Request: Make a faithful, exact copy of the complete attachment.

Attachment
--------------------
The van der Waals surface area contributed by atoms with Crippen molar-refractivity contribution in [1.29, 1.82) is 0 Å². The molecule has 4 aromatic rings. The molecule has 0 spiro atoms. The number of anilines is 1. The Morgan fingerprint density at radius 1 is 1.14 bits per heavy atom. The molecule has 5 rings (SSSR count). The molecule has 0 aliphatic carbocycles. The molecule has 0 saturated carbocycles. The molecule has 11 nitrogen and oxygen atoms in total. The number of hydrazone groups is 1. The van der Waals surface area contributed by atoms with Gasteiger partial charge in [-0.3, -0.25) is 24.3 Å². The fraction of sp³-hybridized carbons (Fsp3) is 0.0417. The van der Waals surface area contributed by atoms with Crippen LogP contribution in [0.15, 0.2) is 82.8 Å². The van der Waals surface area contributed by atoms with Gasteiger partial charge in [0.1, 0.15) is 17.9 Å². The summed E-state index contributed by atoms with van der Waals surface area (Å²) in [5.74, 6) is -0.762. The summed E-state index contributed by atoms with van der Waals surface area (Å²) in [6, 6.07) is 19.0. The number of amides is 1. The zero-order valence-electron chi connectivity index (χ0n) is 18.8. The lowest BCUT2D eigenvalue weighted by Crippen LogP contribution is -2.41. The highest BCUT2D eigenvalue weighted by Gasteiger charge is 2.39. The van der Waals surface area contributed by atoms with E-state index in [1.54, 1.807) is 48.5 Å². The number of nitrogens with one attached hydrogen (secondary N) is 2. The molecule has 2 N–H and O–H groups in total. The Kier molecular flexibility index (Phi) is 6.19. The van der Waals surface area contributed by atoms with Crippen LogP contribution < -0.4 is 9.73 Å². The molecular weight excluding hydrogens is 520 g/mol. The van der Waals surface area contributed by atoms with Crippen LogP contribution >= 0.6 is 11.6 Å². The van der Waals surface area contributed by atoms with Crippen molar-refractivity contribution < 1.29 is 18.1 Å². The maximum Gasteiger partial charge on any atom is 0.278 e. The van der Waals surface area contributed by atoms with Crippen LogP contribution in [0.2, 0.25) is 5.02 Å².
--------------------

The van der Waals surface area contributed by atoms with Crippen molar-refractivity contribution in [1.29, 1.82) is 0 Å². The molecule has 4 aromatic rings. The molecule has 0 spiro atoms. The number of anilines is 1. The Morgan fingerprint density at radius 1 is 1.14 bits per heavy atom. The molecule has 5 rings (SSSR count). The molecule has 0 aliphatic carbocycles. The molecule has 0 saturated carbocycles. The molecule has 11 nitrogen and oxygen atoms in total. The number of hydrazone groups is 1. The van der Waals surface area contributed by atoms with Gasteiger partial charge in [-0.3, -0.25) is 24.3 Å². The fraction of sp³-hybridized carbons (Fsp3) is 0.0417. The van der Waals surface area contributed by atoms with Crippen LogP contribution in [0.15, 0.2) is 82.8 Å². The van der Waals surface area contributed by atoms with Gasteiger partial charge in [0.1, 0.15) is 17.9 Å². The summed E-state index contributed by atoms with van der Waals surface area (Å²) in [5.74, 6) is -0.762. The summed E-state index contributed by atoms with van der Waals surface area (Å²) in [6, 6.07) is 19.0. The number of amides is 1. The zero-order valence-electron chi connectivity index (χ0n) is 18.8. The lowest BCUT2D eigenvalue weighted by Crippen LogP contribution is -2.41. The highest BCUT2D eigenvalue weighted by Gasteiger charge is 2.39. The van der Waals surface area contributed by atoms with E-state index in [1.54, 1.807) is 48.5 Å². The number of nitrogens with one attached hydrogen (secondary N) is 2. The molecule has 2 N–H and O–H groups in total. The Kier molecular flexibility index (Phi) is 6.19. The van der Waals surface area contributed by atoms with Crippen LogP contribution < -0.4 is 9.73 Å². The molecular weight excluding hydrogens is 520 g/mol. The van der Waals surface area contributed by atoms with Crippen LogP contribution >= 0.6 is 11.6 Å². The van der Waals surface area contributed by atoms with Crippen molar-refractivity contribution < 1.29 is 18.1 Å². The maximum Gasteiger partial charge on any atom is 0.278 e. The van der Waals surface area contributed by atoms with Crippen LogP contribution in [0.2, 0.25) is 5.02 Å².